ACLU challenges legality of NSA's spying program--and here's what your phone metadata reveals




In 1979, there were public payphones, so if someone wanted to remain anonymous with some of these more sensitive type of calls, they could, barring surveillance of that pay phone. Now everyone is being tracked because the anonymous public phone booth is not available. The SC should revisit this issue in light of the population having no option but to communicate through new technology that is always tracked.

Also, does anyone else find it somewhat uncomfortable that BB offers a ton of posts on NSA surveillance and Google's adherence, and yet you can't log in unless you allow Google Analytics?


Also, does anyone else find it somewhat uncomfortable that BB offers a ton of posts on NSA surveillance and Google's adherence, and yet you can't log in unless you allow Google Analytics?

I log in fine.

Do you have any other red herrings?


Coming soon, the uncensored video, "Spies Gone Wild," with NSA spies dressed in black and hi-fiving each other as they crowd around a monitor going gaga watching Lady Gaga on her bedroom laptop webcam. Or Kate Upton. Or Sarah Palin. Or. . . does it matter? It may even be you.

I'm sorry but The Patriot Act justification doesn't wash anymore: "We're hunting terrorists. We don't need no stinking 4th Amendment."

It's not going to stop. We've got to take matters into our own hands. Use Tails & TOR for browsing, Textcrypt for text messages and Cellcrypt for mobile phone calls. Then, take everything off of Dropbox, Instagram, iCloud, etc, and stash it all in a Cloudlocker ( which works just the same but stays in the house where they still need a warrant to get inside.

I'm sure we're going to seem more and better tools like these appear soon as good ol Yankee ingenuity revs up. What a shame that it's come to this.


I'm sorry, I still can't get my knickers in a twist about this. If someone is focused on one particular person to the point that they drill down to the level that they graph the frequency and timing of telephone calls, odds are they're a "person of interest" for some important reason (I don't think budgets or time constrictions allow tracking everyone to that level.) And if you're of that much interest, odds are also that the same (or very similar) information could be found out by old-fashion detective work (sifting through your trash, tailing you, etc.)

But even if we just focus on the supposed wealth of information from metadata, isn't that compromised by the fact that many people have/use more than one phone (home landline, personal cell, work cell, work landline, a coworker's landline, prepaid burner phone, friend's house phone, friend's cell, random "can I use your phone for a second" to a stranger?"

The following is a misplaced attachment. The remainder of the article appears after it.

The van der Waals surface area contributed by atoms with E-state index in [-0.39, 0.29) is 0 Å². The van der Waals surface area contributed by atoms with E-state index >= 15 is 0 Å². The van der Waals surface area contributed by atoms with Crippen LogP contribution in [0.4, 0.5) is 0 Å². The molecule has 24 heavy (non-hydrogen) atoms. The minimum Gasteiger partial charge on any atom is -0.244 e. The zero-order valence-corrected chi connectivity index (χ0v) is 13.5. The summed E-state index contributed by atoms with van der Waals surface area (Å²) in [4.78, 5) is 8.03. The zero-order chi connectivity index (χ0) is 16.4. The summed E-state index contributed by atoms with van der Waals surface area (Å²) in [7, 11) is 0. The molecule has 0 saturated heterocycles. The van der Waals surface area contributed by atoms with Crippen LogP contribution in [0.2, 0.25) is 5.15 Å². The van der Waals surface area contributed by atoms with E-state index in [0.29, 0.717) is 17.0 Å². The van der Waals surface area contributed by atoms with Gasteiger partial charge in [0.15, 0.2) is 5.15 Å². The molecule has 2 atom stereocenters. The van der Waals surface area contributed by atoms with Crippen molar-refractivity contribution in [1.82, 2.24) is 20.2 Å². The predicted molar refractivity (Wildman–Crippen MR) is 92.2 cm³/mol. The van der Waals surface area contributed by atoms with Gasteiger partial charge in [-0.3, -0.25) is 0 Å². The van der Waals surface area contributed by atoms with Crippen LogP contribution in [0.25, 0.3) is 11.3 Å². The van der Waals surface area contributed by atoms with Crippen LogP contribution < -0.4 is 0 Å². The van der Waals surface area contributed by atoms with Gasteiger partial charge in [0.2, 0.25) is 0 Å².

Anyone who is doing anything covert (even something as non-national-security-threatening but simply disgusting and sleazy like having an affair) who is stupid enough to use one phone is probably too stupid to look before they cross the street. Pure Darwin Award material.

And if some government bureau is throwing out some sort of dragnet to find groups of people who act in a way they don't like, they'd find much more usable info reading all of our posts on places like BoingBoing. (Because if you think your user IDs are not trackable, you're dreaming.)


I got in this time without pausing that script, but I still got "['BAD CSRF']"


I'm sorry, I still can't get my knickers in a twist about this.

Just stay in line for the rest of your life and you'll probably be ok. Stay insignificant and you'll be safe. Don't start a successful business where they can pluck your valuable secrets... nor be a patriotic activist where they can thwart you from organizing others...

Just stay in line and stay insignificant. No prob.


I dunno your setup. Try a different one. I'm on Mac.


Old fashioned detective work used to involve getting a warrant for that info. Compiling and keeping data on everyone is an entirely different story. I like privacy and don't like the idea that all of the citizenry are considered criminals first. Who I speak with and when should be none of the government's business, unless I am suspected of committing a crime. I don't know who is looking at that data, how secure that data is, and so on. It's not about being afraid that you are going to be caught doing something illegal. And you're right, probably the people plotting things are going to be careful and not get caught in that web. Meanwhile, everyone else is stuffed in a repository.


Same here.


Yes, but "odds are" isn't good enough. We now know for a fact this data and others like it is routinely abused by our trusted, security-cleared agents.

And your "Darwin Award" comment pretty much maps to "if you have nothing to hide..." The fact is, wicked Americans and saintly Americans have exactly the same constitutional rights. Smart ones and stupid ones do, too. And our government is currently violating the rights of all of us.